McCall Smith now extends his gift for comic situations and insightful commentary to a projected series set in Sweden ... McCall Smith uses these cases to shine a revealing light on human nature, including the foibles and heartaches of the investigators ... Detective Varg promises to be a complex series character, and the department itself looks certain to deliver more oddball yet poignant cases.
The master of the gentle mystery kicks off a brand new series with an appealing cast ... Smith leads us on a whimsical romp through three sensitive crimes of a philosophical nature ... This is the perfect foil for another enchanting Alexander McCall Smith series, which fans will relish as our prolific author creates what easily could become a rival to his No. 1 Ladies’ Detective Agency novels ... This fan wishes that she had the money, youthful vigor and talent to bring this new book to the streaming world of modern-day television. Yes, it’s that good. The charm of it being situated in a foreign country starring people with totally unpronounceable names only goes to underscore the genius of Smith’s universal and gentle appeal to human kindness ... eceives a dewy-eyed hug for its wit, wisdom and philosophical compassion. If it is possible, Smith has outdone himself, and that is quite the accomplishment.
McCall Smith has written dozens of humanistic novels about people and their places with poignancy and humor. So if you expect that type of book, you’ll be delighted by this one. If you don’t expect it, you might be disappointed ... if you like learning about what makes people tick, and you appreciate the underlying absurdity and pathos of life, then Department of Sensitive Crimes will tickle your funny bone and resonate in your heart.
No one will be breathlessly turning the pages to find out which unremarkable conclusion Varg will reach. Still, McCall Smith’s finely tuned sense of human (and canine) nature does keep us keen to find out whether dear Marten is responding to his antidepressants; whether Anna will hold Varg’s gaze a little too long over coffee; whether the protagonist’s psychoanalyst will succeed in convincing us all that the North Pole is a phallic symbol ... McCall Smith knows how to create a world full of sweet things and emotionally true moments and in this new series of 'Scandi blanc' delivers exactly what his fans will be hoping for.
I really enjoyed how Professor McCall Smith wove together all these cases in his novel while also highlighting the personal interactions between and interior lives of each member of the squad ... While I can’t say that I enjoyed this book more than the ones featuring Mr. McCall Smith’s most famed heroine, Mma Precious Ramotswe, I did find it an extremely pleasant read that had just enough touches of Scandinavian realism and place to transport me far away from the setting of his other novels. Thoughtful and gentle, The Department of Sensitive Crimes is a must-read for his fans—or for anyone who wants a break from the bleak violence of Scandi-noir without traveling too far afield from its setting.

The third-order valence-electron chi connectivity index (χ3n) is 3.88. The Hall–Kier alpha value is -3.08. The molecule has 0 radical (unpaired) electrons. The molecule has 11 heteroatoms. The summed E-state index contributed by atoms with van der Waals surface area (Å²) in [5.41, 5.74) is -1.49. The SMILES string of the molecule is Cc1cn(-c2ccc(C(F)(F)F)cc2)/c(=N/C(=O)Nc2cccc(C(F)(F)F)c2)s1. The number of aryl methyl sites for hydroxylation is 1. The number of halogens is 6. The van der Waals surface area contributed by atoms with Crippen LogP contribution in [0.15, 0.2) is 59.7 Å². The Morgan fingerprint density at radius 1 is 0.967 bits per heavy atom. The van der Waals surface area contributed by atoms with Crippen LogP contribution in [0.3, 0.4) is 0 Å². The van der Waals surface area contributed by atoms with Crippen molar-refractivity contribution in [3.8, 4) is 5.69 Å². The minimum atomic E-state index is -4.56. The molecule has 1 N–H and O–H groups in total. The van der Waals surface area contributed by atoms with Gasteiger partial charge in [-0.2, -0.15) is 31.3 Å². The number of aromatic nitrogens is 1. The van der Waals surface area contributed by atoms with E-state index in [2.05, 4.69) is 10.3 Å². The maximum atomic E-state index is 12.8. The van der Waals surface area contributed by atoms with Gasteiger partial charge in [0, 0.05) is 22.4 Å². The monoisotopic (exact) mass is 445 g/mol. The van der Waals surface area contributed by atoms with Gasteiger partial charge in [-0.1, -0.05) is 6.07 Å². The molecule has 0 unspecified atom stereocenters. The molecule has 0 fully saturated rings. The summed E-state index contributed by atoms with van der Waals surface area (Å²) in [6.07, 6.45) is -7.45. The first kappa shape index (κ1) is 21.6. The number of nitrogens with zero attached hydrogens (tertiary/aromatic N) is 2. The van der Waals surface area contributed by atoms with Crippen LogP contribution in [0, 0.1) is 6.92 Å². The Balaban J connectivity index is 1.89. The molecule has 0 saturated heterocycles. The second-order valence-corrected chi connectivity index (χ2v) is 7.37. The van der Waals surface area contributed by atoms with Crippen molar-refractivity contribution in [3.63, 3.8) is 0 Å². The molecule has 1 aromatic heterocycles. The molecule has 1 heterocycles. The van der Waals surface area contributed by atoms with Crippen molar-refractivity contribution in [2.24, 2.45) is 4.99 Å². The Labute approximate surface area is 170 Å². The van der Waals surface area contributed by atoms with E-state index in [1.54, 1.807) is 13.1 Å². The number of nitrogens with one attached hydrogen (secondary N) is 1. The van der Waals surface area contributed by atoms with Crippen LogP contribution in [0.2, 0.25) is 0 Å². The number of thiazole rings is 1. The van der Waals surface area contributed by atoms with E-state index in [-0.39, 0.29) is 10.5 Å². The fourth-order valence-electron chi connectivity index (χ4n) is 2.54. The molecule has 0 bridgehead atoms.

Fans of McCall Smith’s No 1 Ladies’ Detective Agency series will immediately understand the wit that underpins the character-led narrative. Detective work, as in the case of Mma Ramotswe, is best served by being a student of human quirks and highly attuned to tiny details ... McCall Smith has a supreme talent for sketching truly likeable characters who are free to pontificate on all sorts of areas of interest ... The crimes may be inconsequential but the conversations throughout the book are fascinating ... McCall Smith’s humour is usually described as gentle, but readers familiar with the rhythm of his writing will find plenty here to make them snort ... For the McCall Smith first-timer, particularly one versed in the more usual type of Scandinavian crime, this novel will appear deeply odd. But readers who get the joke – and it is a good one – will be eager for the next installment.
Fans of the bestselling author’s long-running franchises won’t be surprised by the two most distinctive features of the gravely waggish department’s caseload: The mysteries seem both utterly inconsequential and quietly provocative, and they have long tails that continue to flop around even after they’re nominally solved.